In 1762, St. Paisius of Hilendar (1722-1773), a monk from the south-western Bulgarian town of Bansko, wrote a short historical work. It was the first work written in the modern Bulgarian vernacular and was also the first call for a national awakening. In History of Slav-Bulgarians, Paissiy urged his compatriots to throw off subjugation to the Greek language and culture. The example of Paissiy was followed by a number of other activists, including St. Sophroniy of Vratsa (Sofroni Vrachanski) (1739-1813), hieromonk Spiridon of Gabrovo, hieromonk Yoakim Karchovski (d. 1820), hieromonk Kiril Peychinovich (d. 1845).
Discontent with the supremacy of the Greek clergy started to flare up in several Bulgarian dioceses as early as the 1820s. It was not until 1850 that the Bulgarians initiated a purposeful struggle against the Greek clerics in a number of bishoprics, demanding their replacement with Bulgarian ones. By that time, most Bulgarian clergy had realised that further struggle for the rights of the Bulgarians in the Ottoman Empire could not succeed unless they managed to obtain some degree of autonomy from the Patriarchate of Constantinople. As the Ottomans identified nationality with religion, and the Bulgarians were Eastern Orthodox, the Ottomans considered them part of the Roum-Milet, i.e., the Greeks. To gain Bulgarian schools and liturgy, the Bulgarians needed to achieve an independent ecclesiastical organisation.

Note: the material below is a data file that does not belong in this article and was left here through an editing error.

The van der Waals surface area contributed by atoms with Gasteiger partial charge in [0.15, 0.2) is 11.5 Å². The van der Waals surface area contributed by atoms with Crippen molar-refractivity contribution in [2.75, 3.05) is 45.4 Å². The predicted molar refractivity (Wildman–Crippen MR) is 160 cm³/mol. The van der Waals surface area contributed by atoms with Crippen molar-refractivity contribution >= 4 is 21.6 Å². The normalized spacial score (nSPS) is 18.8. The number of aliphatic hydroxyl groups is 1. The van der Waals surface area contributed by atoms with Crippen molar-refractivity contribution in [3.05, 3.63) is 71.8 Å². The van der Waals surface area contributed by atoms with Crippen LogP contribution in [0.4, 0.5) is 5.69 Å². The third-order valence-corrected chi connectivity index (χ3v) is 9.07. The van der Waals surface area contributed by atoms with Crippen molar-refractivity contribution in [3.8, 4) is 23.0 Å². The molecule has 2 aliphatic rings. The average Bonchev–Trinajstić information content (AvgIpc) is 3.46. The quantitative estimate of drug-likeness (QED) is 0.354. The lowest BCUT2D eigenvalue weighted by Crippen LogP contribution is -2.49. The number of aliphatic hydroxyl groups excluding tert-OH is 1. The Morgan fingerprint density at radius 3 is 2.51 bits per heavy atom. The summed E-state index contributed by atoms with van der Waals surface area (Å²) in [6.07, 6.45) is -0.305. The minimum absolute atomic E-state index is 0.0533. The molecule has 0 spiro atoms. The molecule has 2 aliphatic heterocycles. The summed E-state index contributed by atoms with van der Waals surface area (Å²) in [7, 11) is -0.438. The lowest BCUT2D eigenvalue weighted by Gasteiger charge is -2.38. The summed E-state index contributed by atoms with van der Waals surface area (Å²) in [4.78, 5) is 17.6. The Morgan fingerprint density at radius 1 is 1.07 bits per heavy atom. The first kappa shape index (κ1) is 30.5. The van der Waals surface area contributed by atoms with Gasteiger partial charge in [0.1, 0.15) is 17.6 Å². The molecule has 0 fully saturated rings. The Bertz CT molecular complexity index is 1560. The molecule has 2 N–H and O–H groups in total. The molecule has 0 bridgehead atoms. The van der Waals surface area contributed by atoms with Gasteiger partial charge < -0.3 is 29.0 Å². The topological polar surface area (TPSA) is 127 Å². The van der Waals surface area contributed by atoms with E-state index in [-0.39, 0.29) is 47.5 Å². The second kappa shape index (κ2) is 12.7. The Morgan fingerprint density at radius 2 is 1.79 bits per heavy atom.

The struggle between the Bulgarians, led by Neofit Bozveli and Ilarion Makariopolski, and the Greeks intensified throughout the 1860s. By the end of the decade, Bulgarian bishoprics had expelled most of the Greek clerics, thus the whole of northern Bulgaria, as well as the northern parts of Thrace and Macedonia had effectively seceded from the Patriarchate. 1870 AD: